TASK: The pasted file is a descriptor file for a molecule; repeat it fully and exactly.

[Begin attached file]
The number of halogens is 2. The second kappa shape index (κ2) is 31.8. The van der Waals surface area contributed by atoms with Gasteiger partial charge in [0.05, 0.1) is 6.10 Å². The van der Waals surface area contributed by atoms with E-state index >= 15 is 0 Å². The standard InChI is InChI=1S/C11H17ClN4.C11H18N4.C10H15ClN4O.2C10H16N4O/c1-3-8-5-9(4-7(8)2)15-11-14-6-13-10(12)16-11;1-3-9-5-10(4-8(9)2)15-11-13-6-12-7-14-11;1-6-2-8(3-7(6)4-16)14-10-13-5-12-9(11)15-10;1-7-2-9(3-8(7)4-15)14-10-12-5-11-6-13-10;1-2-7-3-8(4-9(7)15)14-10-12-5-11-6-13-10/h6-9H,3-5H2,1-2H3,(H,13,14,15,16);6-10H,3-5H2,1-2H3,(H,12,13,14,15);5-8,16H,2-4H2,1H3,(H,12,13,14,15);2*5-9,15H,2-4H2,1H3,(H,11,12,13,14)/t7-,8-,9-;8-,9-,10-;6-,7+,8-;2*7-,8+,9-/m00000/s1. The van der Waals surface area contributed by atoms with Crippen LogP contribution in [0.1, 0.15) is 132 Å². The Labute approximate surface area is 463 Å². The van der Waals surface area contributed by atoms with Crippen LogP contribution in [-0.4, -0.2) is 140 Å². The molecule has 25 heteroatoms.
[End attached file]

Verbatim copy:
The number of halogens is 2. The second kappa shape index (κ2) is 31.8. The van der Waals surface area contributed by atoms with Gasteiger partial charge in [0.05, 0.1) is 6.10 Å². The van der Waals surface area contributed by atoms with E-state index >= 15 is 0 Å². The standard InChI is InChI=1S/C11H17ClN4.C11H18N4.C10H15ClN4O.2C10H16N4O/c1-3-8-5-9(4-7(8)2)15-11-14-6-13-10(12)16-11;1-3-9-5-10(4-8(9)2)15-11-13-6-12-7-14-11;1-6-2-8(3-7(6)4-16)14-10-13-5-12-9(11)15-10;1-7-2-9(3-8(7)4-15)14-10-12-5-11-6-13-10;1-2-7-3-8(4-9(7)15)14-10-12-5-11-6-13-10/h6-9H,3-5H2,1-2H3,(H,13,14,15,16);6-10H,3-5H2,1-2H3,(H,12,13,14,15);5-8,16H,2-4H2,1H3,(H,12,13,14,15);2*5-9,15H,2-4H2,1H3,(H,11,12,13,14)/t7-,8-,9-;8-,9-,10-;6-,7+,8-;2*7-,8+,9-/m00000/s1. The van der Waals surface area contributed by atoms with Crippen LogP contribution in [0.1, 0.15) is 132 Å². The Labute approximate surface area is 463 Å². The van der Waals surface area contributed by atoms with Crippen LogP contribution in [-0.4, -0.2) is 140 Å². The molecule has 25 heteroatoms.